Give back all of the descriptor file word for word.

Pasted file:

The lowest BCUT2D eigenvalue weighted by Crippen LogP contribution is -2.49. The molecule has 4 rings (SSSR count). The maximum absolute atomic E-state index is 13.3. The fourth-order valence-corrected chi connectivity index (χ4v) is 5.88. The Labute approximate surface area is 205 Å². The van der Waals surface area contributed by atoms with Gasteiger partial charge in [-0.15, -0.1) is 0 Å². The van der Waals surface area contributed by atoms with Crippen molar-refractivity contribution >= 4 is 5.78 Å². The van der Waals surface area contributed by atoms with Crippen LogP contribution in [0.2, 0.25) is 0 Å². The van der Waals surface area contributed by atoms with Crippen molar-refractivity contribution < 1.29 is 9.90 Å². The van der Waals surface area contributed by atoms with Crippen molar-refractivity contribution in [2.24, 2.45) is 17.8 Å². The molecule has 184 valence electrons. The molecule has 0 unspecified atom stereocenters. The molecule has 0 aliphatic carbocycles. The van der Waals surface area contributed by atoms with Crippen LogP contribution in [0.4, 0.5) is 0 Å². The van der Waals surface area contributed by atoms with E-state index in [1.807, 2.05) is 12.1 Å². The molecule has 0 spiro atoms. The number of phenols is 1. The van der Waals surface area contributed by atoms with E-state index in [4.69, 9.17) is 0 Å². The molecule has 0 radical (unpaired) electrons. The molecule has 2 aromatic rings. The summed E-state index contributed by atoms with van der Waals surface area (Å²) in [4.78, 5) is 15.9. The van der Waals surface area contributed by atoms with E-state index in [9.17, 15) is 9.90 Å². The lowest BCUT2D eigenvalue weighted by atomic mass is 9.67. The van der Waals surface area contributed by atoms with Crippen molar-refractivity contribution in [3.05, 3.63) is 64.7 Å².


The lowest BCUT2D eigenvalue weighted by Crippen LogP contribution is -2.49. The molecule has 4 rings (SSSR count). The maximum absolute atomic E-state index is 13.3. The fourth-order valence-corrected chi connectivity index (χ4v) is 5.88. The Labute approximate surface area is 205 Å². The van der Waals surface area contributed by atoms with Gasteiger partial charge in [-0.15, -0.1) is 0 Å². The van der Waals surface area contributed by atoms with Crippen molar-refractivity contribution >= 4 is 5.78 Å². The van der Waals surface area contributed by atoms with Crippen LogP contribution in [0.2, 0.25) is 0 Å². The van der Waals surface area contributed by atoms with Crippen molar-refractivity contribution < 1.29 is 9.90 Å². The van der Waals surface area contributed by atoms with Crippen molar-refractivity contribution in [2.24, 2.45) is 17.8 Å². The molecule has 184 valence electrons. The molecule has 0 unspecified atom stereocenters. The molecule has 0 aliphatic carbocycles. The van der Waals surface area contributed by atoms with Crippen LogP contribution in [0.4, 0.5) is 0 Å². The van der Waals surface area contributed by atoms with E-state index in [1.807, 2.05) is 12.1 Å². The molecule has 0 spiro atoms. The number of phenols is 1. The van der Waals surface area contributed by atoms with E-state index in [4.69, 9.17) is 0 Å². The molecule has 0 radical (unpaired) electrons. The molecule has 2 aromatic rings. The summed E-state index contributed by atoms with van der Waals surface area (Å²) in [4.78, 5) is 15.9. The van der Waals surface area contributed by atoms with E-state index in [9.17, 15) is 9.90 Å². The lowest BCUT2D eigenvalue weighted by atomic mass is 9.67. The van der Waals surface area contributed by atoms with Crippen molar-refractivity contribution in [3.05, 3.63) is 64.7 Å².